Experienced trout fishermen who have learned to succeed in the gamut of weather and water conditions presented throughout the year relish high water for its habit of rearranging fish into predictable, concentrating holding locations and bringing the river’s biggest, most aggressive citizens out to play. Likewise, the spring high water period on secondary rivers and streams represents a fantastic window of opportunity for small stream fishermen to catch their biggest fish of the year.
Consider these points to change your game in high water and make the most of this window.
Fish Big Fish Water
It should go without saying, but is often not considered. When the water comes up and big fish become more vulnerable to angling efforts, put in your hours on streams known for (or rumored to hold) big fish. It’s very unlikely you’ll pull a trophy from a stream not capable of supporting a trout into old age. If brown trout fin the waters, even better.
Pick Your Shots
When rivers rise, trout relocate into soft seams and pillows behind rocks along the banks of the river where they can cruise for disoriented prey, and sometimes in the very bottoms of deep pools where current can rush by delivering food without requiring much energy expenditure to retain position. Large trout will occupy such prime lies. Search for these, and fish them well. Utilize predictability. Don’t waste time and energy wading and maneuvering to fish unlikely pieces of water.
Cold, early-season trout aim to stash big, calorie-rich meals in their tanks to recover from winter lethargy. As water temperatures rise into the upper 40s and past the 50-degree mark, trout become more active.
So, too, do crayfish and minnows—two staple foodstuffs for large trout. High, warming water, in environments where crayfish over-winter by burrowing in the bank, pulls the arthropods out of hibernation. Minnows are disoriented by high water, which requires them to shuffle about searching for new holding areas, making them more vulnerable prey. Trout notice these changes, and adjust their menus accordingly.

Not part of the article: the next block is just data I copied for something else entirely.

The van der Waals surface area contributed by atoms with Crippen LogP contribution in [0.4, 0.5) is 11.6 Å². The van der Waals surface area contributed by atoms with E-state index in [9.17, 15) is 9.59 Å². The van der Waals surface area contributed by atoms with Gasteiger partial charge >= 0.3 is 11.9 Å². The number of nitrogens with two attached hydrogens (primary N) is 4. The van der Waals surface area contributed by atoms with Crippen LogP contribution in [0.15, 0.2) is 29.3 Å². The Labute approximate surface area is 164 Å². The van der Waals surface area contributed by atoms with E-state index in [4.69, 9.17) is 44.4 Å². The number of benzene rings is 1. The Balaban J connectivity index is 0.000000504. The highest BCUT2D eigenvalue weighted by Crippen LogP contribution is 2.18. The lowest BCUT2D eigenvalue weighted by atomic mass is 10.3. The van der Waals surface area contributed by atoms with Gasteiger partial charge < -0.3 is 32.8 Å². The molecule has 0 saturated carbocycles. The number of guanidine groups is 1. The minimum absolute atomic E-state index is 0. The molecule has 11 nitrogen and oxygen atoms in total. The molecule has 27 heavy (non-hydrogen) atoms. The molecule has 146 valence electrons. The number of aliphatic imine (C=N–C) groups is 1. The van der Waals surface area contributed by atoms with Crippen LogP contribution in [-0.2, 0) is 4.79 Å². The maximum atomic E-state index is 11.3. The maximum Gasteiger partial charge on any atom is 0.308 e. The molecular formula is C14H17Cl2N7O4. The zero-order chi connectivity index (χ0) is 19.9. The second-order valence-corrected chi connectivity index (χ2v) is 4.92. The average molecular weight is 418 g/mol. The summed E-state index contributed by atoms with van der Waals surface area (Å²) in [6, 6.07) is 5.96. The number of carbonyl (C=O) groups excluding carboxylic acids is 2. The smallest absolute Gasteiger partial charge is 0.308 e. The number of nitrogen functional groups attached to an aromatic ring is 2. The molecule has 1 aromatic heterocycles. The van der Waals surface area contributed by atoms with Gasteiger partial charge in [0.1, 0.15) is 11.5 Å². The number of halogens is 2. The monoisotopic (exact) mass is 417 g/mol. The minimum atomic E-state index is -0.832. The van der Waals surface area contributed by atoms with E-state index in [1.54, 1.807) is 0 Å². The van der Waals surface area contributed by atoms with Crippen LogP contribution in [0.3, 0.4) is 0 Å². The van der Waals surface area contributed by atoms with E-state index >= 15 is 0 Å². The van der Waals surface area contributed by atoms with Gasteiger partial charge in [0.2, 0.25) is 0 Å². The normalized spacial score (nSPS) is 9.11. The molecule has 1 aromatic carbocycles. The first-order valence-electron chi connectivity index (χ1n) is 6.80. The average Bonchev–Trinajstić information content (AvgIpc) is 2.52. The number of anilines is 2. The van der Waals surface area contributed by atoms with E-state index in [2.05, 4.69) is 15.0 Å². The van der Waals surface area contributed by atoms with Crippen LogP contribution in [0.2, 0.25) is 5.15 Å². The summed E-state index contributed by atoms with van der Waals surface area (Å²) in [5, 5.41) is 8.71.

Thus, impressionistic streamer patterns fished at an appropriate speed, relative to water temperature and trout activity, will take big fish.
Beef Up Your Tackle
Fish heavy—a heavier rod and heavier tippet—and consider your options for fly presentation.
If you normally fish a stream with a four-weight, consider swapping it out for a six- or seven-weight. In heavy current, even a 12-inch rainbow can test a limber four-weight. A beefier stick will assist in casting larger flies, and will be better suited to wage war with a swollen-river beast.
When fishing high water, I typically start with a 2X or 3X tippet (depending on water clarity) and scale down if I don’t see results. You’ll need the larger diameter for casting larger flies; you can often get away with it in high, turbulent water; and you’ll need it when the One eats.
As far as fly presentation goes, make sure your fly is finding the bottom and moving slowly. This can be achieved with split shot or sink tips. I’ve even had success in smaller streams with tungsten-weighted leaders. The options are many.
Know How to Get Out
Norman Maclean’s character spends many a paragraph visualizing a fight with a not-yet-hooked trout and analyzing the Blackfoot River for a place to land a potential fish—something small-stream fishermen, not used to tangling with large fish, often never think about.
When water is high and ripping and wading is limited and dangerous, this is imperative, as a hooked fish’s immediate move is often downstream, and the current is a willing facilitator. Take a mental note of unwadable holes, strong currents, and sweepers along the bank. Plan your escape route, and execute it safely as soon as a fish is hooked.
Once you’ve learned the ins and outs of fishing secondary streams at high water for trout, you won’t be able to think about anything else after a spring rain. Give these tips a shot, and hold on.